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Gair is an inspiring figure. He makes you want to get up and achieve something. As good a speaker as I’ve ever heard.
Gene Simmons, founder of KISS
You’ve heard the expression: When one door slams in your face, another door swings wide open? That certainly rings true for Gair Maxwell, a Canadian who had a thriving career as a broadcast journalist, only to have those opportunities abruptly slam shut, leaving Maxwell jobless, directionless and humiliated while standing in the unemployment line.
Scott Fitzgerald once proclaimed: “There are no second acts in American lives,” which might be true, but Maxwell is Canadian and he rebounded from that abrupt career closure by turning himself into a sought-after, global branding expert.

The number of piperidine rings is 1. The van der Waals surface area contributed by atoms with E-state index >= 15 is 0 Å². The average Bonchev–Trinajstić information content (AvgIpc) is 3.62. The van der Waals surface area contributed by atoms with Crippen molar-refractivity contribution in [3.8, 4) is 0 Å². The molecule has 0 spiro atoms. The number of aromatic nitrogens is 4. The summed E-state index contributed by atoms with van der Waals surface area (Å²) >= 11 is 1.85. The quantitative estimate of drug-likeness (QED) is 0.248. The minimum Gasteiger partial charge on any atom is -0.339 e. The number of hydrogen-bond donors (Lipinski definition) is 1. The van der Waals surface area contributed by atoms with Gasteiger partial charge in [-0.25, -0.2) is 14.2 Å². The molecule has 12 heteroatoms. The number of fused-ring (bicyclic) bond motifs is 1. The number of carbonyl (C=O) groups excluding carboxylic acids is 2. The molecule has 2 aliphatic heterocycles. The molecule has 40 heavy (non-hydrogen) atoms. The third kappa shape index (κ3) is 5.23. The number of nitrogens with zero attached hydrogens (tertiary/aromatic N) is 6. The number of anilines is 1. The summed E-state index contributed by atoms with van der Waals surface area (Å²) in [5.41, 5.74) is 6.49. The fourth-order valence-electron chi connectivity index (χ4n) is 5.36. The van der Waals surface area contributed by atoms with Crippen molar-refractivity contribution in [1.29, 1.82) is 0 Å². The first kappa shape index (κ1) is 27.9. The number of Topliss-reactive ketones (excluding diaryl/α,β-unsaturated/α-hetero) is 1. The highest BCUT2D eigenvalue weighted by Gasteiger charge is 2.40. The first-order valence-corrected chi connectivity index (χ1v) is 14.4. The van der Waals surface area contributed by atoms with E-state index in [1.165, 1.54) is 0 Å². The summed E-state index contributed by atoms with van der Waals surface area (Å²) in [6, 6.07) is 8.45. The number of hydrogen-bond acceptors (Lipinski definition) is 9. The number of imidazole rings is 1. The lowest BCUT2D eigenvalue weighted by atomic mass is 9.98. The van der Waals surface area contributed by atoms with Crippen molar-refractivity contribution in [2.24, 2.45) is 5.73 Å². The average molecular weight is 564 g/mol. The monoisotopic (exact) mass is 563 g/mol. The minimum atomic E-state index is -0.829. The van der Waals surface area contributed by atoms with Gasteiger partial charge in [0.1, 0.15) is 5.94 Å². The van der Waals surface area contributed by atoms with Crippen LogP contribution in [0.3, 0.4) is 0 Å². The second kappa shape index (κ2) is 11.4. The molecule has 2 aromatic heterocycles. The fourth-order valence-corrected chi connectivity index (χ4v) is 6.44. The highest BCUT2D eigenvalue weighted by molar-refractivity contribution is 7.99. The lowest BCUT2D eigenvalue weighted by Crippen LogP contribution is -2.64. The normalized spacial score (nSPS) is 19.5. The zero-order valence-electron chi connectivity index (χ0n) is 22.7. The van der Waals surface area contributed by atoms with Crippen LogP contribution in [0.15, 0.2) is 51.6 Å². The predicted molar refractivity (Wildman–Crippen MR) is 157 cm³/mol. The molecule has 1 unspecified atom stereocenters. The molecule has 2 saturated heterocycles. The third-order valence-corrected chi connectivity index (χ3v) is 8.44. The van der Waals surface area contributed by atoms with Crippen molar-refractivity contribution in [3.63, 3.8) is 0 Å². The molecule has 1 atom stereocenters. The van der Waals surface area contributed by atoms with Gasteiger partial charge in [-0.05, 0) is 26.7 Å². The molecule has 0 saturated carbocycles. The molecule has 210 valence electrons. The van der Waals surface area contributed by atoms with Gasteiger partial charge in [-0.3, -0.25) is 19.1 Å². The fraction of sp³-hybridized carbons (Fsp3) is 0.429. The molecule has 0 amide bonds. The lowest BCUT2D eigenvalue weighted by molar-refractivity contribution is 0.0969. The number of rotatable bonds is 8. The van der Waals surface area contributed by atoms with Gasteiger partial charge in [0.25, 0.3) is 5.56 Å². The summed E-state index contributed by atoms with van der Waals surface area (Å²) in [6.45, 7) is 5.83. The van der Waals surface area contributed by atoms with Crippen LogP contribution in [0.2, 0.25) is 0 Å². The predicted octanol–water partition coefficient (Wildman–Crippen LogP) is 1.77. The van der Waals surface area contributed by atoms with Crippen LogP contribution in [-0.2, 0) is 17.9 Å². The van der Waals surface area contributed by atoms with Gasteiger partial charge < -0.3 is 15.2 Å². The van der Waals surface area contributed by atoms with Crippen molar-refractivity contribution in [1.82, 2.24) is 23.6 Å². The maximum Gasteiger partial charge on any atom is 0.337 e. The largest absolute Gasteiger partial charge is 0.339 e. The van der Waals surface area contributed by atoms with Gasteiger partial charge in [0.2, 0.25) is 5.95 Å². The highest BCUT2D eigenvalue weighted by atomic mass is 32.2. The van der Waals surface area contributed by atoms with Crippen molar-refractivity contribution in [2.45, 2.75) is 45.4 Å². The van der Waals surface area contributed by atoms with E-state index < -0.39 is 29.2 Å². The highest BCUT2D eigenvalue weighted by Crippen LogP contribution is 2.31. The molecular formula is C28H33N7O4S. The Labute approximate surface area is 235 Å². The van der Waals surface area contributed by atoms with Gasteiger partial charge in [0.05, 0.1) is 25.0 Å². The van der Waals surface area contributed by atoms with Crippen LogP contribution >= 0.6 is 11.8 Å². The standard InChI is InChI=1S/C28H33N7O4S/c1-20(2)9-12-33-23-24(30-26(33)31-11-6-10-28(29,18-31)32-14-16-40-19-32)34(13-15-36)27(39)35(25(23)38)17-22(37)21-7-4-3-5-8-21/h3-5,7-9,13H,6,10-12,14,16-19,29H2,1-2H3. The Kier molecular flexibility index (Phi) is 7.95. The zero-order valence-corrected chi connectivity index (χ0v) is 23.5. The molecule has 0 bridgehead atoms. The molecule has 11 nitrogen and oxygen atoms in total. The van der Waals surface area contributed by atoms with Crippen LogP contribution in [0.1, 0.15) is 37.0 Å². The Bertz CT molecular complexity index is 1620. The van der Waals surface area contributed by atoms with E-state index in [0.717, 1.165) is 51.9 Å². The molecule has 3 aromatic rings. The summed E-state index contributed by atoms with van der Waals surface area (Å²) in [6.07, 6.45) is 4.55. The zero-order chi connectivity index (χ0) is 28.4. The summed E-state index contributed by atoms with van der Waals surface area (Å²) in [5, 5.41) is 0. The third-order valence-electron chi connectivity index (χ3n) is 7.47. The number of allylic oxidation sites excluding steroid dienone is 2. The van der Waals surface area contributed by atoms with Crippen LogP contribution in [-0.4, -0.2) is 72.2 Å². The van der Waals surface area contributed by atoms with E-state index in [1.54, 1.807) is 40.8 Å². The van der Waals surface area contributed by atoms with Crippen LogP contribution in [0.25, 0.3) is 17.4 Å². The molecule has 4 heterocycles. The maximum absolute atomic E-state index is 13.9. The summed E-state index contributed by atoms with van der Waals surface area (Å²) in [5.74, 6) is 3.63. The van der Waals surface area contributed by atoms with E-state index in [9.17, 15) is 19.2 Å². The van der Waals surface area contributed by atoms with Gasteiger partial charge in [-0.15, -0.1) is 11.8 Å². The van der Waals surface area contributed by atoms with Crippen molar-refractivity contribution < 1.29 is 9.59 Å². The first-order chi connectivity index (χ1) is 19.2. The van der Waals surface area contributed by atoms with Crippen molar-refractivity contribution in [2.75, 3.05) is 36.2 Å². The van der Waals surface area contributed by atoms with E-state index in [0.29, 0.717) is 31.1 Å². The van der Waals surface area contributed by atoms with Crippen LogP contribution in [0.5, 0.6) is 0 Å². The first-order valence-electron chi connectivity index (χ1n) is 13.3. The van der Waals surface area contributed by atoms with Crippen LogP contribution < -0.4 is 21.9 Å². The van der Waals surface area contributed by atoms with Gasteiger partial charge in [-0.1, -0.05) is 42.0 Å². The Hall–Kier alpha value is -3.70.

International keynote speaker and author Gair Maxwell is a recognized authority on helping organizations create iconic, “larger-than-life” brands that attract legions of customers and top talent.
Gair has presented his business strategies in over 33 U.S. states, 10 Canadian provinces, the UK, Europe, Mexico, and Latin America; revealing his unconventional, yet compelling business strategies.
His many accomplishments, rewards, and accolades include:
- “Speaker of the Year” Award by TEC Canada in 2012
- Over 400 presentations with Vistage International – the world’s largest CEO Peer Advisory Group
- Author of “NUTS, BOLTS AND A FEW LOOSE SCREWS”, available through Amazon.com
- Associate Faculty at the world-famous Wizard Academy in Austin, TX
Delivering 80-90 presentations every year with global representation from speaker bureaus in Canada, Mexico, and Los Angeles, Gair has worked with some of the world’s most dynamic organizations, including: The Apple Specialist Marketing Group, Caterpillar, NAPA, Vistage, TEC, and Virginia Tech. Gair has shared conference stages with some of the biggest business icons such as Sir Richard Branson and Gene Simmons.